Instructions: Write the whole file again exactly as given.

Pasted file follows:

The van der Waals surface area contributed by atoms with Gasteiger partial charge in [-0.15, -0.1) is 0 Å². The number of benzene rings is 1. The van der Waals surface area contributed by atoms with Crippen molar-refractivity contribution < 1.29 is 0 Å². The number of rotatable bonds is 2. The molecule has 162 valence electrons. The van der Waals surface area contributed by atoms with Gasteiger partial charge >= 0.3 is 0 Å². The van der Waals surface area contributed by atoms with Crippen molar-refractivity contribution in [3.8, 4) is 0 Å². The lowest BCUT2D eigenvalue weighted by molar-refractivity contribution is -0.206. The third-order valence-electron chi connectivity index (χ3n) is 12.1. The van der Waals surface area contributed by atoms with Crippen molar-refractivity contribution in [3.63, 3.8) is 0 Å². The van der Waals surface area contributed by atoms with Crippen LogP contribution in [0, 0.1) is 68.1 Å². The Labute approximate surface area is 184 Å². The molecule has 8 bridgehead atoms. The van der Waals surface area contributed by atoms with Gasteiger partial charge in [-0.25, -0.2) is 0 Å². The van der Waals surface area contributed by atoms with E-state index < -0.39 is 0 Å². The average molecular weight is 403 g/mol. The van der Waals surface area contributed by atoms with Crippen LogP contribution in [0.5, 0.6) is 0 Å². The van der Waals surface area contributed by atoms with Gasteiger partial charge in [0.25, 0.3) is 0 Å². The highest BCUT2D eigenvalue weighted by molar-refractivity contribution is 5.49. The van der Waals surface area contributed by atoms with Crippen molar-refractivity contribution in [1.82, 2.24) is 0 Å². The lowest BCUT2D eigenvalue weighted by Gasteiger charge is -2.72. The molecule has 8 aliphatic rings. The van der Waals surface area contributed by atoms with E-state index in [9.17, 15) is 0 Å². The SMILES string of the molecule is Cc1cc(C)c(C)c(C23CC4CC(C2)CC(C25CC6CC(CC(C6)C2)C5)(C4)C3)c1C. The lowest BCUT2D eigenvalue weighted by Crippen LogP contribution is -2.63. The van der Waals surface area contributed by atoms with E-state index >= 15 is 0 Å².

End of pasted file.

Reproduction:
The van der Waals surface area contributed by atoms with Gasteiger partial charge in [-0.15, -0.1) is 0 Å². The number of benzene rings is 1. The van der Waals surface area contributed by atoms with Crippen molar-refractivity contribution < 1.29 is 0 Å². The number of rotatable bonds is 2. The molecule has 162 valence electrons. The van der Waals surface area contributed by atoms with Gasteiger partial charge >= 0.3 is 0 Å². The van der Waals surface area contributed by atoms with Crippen molar-refractivity contribution in [3.8, 4) is 0 Å². The lowest BCUT2D eigenvalue weighted by molar-refractivity contribution is -0.206. The third-order valence-electron chi connectivity index (χ3n) is 12.1. The van der Waals surface area contributed by atoms with Crippen molar-refractivity contribution in [3.63, 3.8) is 0 Å². The van der Waals surface area contributed by atoms with Crippen LogP contribution in [0, 0.1) is 68.1 Å². The Labute approximate surface area is 184 Å². The molecule has 8 bridgehead atoms. The van der Waals surface area contributed by atoms with Gasteiger partial charge in [-0.25, -0.2) is 0 Å². The van der Waals surface area contributed by atoms with E-state index < -0.39 is 0 Å². The average molecular weight is 403 g/mol. The van der Waals surface area contributed by atoms with Crippen LogP contribution in [0.5, 0.6) is 0 Å². The van der Waals surface area contributed by atoms with Gasteiger partial charge in [0.25, 0.3) is 0 Å². The highest BCUT2D eigenvalue weighted by molar-refractivity contribution is 5.49. The van der Waals surface area contributed by atoms with Crippen molar-refractivity contribution in [1.82, 2.24) is 0 Å². The lowest BCUT2D eigenvalue weighted by Gasteiger charge is -2.72. The molecule has 8 aliphatic rings. The van der Waals surface area contributed by atoms with E-state index in [9.17, 15) is 0 Å². The SMILES string of the molecule is Cc1cc(C)c(C)c(C23CC4CC(C2)CC(C25CC6CC(CC(C6)C2)C5)(C4)C3)c1C. The lowest BCUT2D eigenvalue weighted by Crippen LogP contribution is -2.63. The van der Waals surface area contributed by atoms with E-state index >= 15 is 0 Å².